Supreme Court rules against undocumented immigrants seeking green card

Progressive Democrats have long faced criticism in their push for a pathway to citizenship for undocumented immigrants.

In a U.S. Supreme Court ruling this week, justices eliminated one possible avenue by which the left could have achieved its goal.

Background on the case

According to reports, the ruling handed down on Monday determined that immigrants on Temporary Protected Status cannot apply for a green card if they originally entered the country illegally. To the surprise of some Americans, the conservative-leaning court arrived at a unanimous decision on the hot-button issue.

Analysts noted that individuals who have received TPS may temporarily remain in the U.S. and will be permitted to continue working throughout the duration of their stay.

A website operated by the U.S. Citizenship and Immigration Services explained: “The Secretary of Homeland Security may designate a foreign country for TPS due to conditions in the country that temporarily prevent the country’s nationals from returning safely, or in certain circumstances, where the country is unable to handle the return of its nationals adequately.”

The latest ruling on the issue stemmed from the case of plaintiffs Jose Santos Sanches and Sonia Gonzalez, a married couple who entered the nation illegally from El Salvador more than 20 years ago.

They applied for and were subsequently granted TPS after a series of earthquakes rocked their home country and it was deemed unsafe for them to return.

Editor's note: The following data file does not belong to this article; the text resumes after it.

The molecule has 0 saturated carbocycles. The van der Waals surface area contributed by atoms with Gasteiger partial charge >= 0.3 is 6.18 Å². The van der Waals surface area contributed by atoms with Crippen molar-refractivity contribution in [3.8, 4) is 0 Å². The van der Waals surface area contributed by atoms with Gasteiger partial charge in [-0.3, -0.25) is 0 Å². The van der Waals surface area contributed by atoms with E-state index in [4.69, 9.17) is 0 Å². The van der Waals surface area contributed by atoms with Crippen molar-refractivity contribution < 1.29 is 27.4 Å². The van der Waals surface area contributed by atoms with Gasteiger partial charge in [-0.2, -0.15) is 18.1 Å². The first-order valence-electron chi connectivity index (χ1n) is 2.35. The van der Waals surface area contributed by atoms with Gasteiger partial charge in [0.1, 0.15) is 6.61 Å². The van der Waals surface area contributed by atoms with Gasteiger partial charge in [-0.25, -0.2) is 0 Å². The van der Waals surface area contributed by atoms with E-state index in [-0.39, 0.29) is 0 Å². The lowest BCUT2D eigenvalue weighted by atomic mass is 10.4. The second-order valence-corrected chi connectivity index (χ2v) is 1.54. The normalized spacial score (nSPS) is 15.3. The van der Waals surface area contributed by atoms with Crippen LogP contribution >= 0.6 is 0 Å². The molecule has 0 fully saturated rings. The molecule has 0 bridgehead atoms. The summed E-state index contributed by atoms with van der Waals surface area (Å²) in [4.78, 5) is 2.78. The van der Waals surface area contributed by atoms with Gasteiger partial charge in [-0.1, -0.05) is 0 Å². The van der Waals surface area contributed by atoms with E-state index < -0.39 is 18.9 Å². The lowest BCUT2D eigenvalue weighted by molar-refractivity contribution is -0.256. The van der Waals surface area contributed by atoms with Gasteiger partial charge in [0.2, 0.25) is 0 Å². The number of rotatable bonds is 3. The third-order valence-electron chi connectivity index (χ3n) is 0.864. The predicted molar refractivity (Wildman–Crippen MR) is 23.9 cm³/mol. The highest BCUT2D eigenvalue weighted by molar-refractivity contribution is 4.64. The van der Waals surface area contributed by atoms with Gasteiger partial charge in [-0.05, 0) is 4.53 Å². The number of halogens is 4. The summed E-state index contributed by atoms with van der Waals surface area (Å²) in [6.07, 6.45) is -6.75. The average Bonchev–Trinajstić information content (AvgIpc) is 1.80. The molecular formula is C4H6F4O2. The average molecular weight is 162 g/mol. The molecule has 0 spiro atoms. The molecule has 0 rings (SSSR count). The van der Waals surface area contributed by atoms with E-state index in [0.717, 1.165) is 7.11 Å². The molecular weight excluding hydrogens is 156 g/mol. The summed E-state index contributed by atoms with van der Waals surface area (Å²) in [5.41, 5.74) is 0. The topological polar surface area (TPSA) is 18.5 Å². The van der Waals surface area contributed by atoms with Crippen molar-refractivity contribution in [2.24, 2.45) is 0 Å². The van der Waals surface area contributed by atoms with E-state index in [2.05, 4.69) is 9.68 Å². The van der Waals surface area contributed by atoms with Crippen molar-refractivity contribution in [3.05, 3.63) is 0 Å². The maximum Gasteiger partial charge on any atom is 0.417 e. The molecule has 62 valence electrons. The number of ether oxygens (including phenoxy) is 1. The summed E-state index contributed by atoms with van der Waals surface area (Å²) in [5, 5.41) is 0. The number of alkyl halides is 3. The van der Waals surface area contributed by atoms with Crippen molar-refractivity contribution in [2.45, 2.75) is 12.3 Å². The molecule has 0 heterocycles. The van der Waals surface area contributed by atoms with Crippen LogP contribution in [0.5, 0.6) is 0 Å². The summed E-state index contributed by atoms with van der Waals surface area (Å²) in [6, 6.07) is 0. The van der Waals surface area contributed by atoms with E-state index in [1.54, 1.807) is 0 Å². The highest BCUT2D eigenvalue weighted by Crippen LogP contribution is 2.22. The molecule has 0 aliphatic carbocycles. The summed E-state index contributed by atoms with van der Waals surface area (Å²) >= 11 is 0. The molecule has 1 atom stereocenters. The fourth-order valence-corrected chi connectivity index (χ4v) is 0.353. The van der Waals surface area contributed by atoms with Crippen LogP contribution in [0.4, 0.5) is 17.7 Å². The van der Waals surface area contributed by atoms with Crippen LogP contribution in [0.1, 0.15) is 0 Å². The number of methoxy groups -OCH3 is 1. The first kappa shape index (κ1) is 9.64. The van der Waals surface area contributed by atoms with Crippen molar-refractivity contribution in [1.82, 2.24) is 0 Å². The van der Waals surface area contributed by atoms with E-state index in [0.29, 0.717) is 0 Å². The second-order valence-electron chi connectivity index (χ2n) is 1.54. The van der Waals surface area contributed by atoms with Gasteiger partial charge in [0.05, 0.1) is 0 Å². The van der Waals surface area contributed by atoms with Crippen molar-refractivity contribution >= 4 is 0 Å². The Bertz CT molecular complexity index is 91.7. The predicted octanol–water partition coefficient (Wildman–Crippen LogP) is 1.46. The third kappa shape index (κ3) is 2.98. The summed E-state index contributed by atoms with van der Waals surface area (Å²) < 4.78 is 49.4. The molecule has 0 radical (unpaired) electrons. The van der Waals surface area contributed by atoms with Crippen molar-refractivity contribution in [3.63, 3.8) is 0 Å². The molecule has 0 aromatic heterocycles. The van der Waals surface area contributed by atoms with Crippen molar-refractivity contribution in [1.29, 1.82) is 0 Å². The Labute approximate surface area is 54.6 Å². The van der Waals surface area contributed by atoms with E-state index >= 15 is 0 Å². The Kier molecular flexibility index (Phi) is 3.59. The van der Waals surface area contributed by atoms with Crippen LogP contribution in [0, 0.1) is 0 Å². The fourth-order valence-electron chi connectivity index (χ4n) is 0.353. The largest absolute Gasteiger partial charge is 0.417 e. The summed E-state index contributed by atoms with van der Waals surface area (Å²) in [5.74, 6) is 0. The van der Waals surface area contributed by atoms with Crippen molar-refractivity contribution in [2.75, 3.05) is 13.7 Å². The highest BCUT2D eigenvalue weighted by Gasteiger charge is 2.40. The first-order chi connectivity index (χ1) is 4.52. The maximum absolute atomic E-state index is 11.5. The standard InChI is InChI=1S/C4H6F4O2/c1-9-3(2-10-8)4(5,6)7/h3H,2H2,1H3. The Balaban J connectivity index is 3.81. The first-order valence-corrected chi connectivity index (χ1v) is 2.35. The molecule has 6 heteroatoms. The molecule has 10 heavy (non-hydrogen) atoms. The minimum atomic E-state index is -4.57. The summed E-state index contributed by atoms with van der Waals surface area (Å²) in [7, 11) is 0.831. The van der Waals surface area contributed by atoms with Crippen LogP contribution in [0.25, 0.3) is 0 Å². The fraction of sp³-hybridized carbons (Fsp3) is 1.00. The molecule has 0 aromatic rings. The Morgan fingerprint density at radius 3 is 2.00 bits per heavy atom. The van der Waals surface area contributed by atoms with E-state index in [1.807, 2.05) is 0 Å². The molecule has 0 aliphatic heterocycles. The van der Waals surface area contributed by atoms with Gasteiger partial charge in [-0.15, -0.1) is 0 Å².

“Lawful entry of the alien”

In 2014, the husband and wife each applied for lawful permanent resident status under the Immigration and Nationality Act.

The Supreme Court acknowledged in its ruling that federal law “provides a way for a ‘nonimmigrant’ — a foreign national lawfully present in this country on a temporary basis — to obtain an ‘[a]dustment of status’ to LPR (lawful permanent resident).”

Of course, to be eligible for such a status, an applicant must have entered the country illegally.

LPR status “generally requires an ‘admission’ into the country,” which the Supreme Court defined as “the lawful entry of the alien into the United States after inspection and authorization by an immigrant officer.”

Not only did the plaintiff not go through this process, but the justices also noted that “his TPS does not eliminate the effect of that unlawful entry.”

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